The much awaited southwest monsoon arrived over Kerala on Tuesday, but as a weak current that could take the system northwards along the west coast, but not eastwards into the peninsular region.

D. Shivananda Pai, Director of the Pune-based National Climate Centre and lead forecaster for monsoon, told The Hindu that the system could gradually move northwards and reach up to even Mumbai by the week-end, but the movement would be mainly confined to a narrow belt of about 100 km width along the west coast.

Rainfall, he said, was also likely to be only light and not heavy downpours that are typical of monsoon rains.

Things could improve

Mr. Pai, however, added that this was only the beginning of the monsoon. “This is only the first pulse of the system. One cannot jump to any conclusion. One has to wait and watch in the coming days. Things could improve down the line.”

He recalled that in 1983, the monsoon set in over Kerala only on June 12. But, the four-month season ended with excess rain — 113 per cent of the long period average that year.

Long-range forecast

In its long-range forecast for the season as a whole and the country in its entirety issued on April 26, the India Meteorological Department (IMD) announced that the monsoon this year was “mostly likely” to be normal, with a rainfall of 99 per cent of the long-period average (LPA), with a model error of plus or minus 5 per cent.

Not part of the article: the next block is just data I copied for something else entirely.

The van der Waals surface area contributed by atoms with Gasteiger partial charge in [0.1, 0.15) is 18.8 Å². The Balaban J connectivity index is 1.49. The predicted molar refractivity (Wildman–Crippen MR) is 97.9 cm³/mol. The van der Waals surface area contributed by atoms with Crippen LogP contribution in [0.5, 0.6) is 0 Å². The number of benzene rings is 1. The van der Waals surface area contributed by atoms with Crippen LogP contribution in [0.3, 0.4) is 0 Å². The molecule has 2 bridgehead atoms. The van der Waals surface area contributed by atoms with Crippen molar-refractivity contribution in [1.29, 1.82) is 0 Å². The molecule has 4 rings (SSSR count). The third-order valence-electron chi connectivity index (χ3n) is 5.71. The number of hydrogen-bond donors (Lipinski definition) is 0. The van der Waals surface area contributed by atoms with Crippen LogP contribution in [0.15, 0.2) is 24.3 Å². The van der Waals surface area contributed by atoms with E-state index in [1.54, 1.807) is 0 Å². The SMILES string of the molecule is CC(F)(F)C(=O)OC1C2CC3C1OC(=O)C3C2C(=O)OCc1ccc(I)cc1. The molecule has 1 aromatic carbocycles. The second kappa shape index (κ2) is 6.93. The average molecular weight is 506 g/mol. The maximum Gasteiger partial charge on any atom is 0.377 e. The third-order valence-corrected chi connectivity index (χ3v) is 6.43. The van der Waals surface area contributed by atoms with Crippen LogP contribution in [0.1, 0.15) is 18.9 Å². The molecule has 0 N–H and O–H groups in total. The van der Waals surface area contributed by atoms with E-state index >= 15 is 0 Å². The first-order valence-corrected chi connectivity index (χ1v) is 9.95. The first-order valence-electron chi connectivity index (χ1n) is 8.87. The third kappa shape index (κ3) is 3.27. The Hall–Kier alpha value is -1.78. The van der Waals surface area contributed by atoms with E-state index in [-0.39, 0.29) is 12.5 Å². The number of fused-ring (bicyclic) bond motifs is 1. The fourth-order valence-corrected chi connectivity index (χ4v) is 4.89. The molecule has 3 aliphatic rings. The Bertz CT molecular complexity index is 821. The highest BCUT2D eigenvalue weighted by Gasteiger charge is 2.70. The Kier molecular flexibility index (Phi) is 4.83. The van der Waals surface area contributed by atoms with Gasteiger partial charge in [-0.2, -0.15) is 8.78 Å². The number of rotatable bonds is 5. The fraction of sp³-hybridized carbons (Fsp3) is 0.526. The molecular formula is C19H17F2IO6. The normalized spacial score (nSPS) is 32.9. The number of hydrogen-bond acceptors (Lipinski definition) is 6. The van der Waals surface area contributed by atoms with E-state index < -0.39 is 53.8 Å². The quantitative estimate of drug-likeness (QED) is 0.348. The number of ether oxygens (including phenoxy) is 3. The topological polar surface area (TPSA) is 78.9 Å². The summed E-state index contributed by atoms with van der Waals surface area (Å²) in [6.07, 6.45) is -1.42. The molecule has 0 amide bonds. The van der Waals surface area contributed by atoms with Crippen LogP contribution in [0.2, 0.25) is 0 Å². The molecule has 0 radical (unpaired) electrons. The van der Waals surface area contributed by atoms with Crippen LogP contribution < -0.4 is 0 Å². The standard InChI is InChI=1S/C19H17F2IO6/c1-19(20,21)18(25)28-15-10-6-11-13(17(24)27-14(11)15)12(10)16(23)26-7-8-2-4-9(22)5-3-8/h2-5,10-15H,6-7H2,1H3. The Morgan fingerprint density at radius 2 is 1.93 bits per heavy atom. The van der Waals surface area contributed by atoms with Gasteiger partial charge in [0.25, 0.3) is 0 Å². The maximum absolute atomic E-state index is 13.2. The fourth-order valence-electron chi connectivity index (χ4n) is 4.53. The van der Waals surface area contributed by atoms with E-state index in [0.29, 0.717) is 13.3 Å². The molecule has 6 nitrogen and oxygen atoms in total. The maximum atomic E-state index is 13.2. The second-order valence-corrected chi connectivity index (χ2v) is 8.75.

The forecast had noted that there was a 47 per cent probability of the rainfall to be between 96 per cent and 104 per cent, 24 per cent probability for it to be between 90 and 96 per cent, 17 per cent probability for it to be between 104 and 110 per cent, 8 per cent probability for being below 90 per cent and 4 per cent probability for being above 110 per cent of the LPA.

Earlier, a conference of national and international weather experts, organised by the IMD under the aegis of the World Meteorological Organisation in Pune on April 19 and 20, which looked at the likely monsoon scenario for the south Asia region as a whole, had predicted that the rainfall during the season was most likely to be within the normal range, but that there was a “slight tendency” for it to be below normal.

A statement issued at the end of the meet noted that there was likelihood of below normal rainfall over some areas of north-western and southern parts of South Asia, while being close to the long-period average over the remaining parts.

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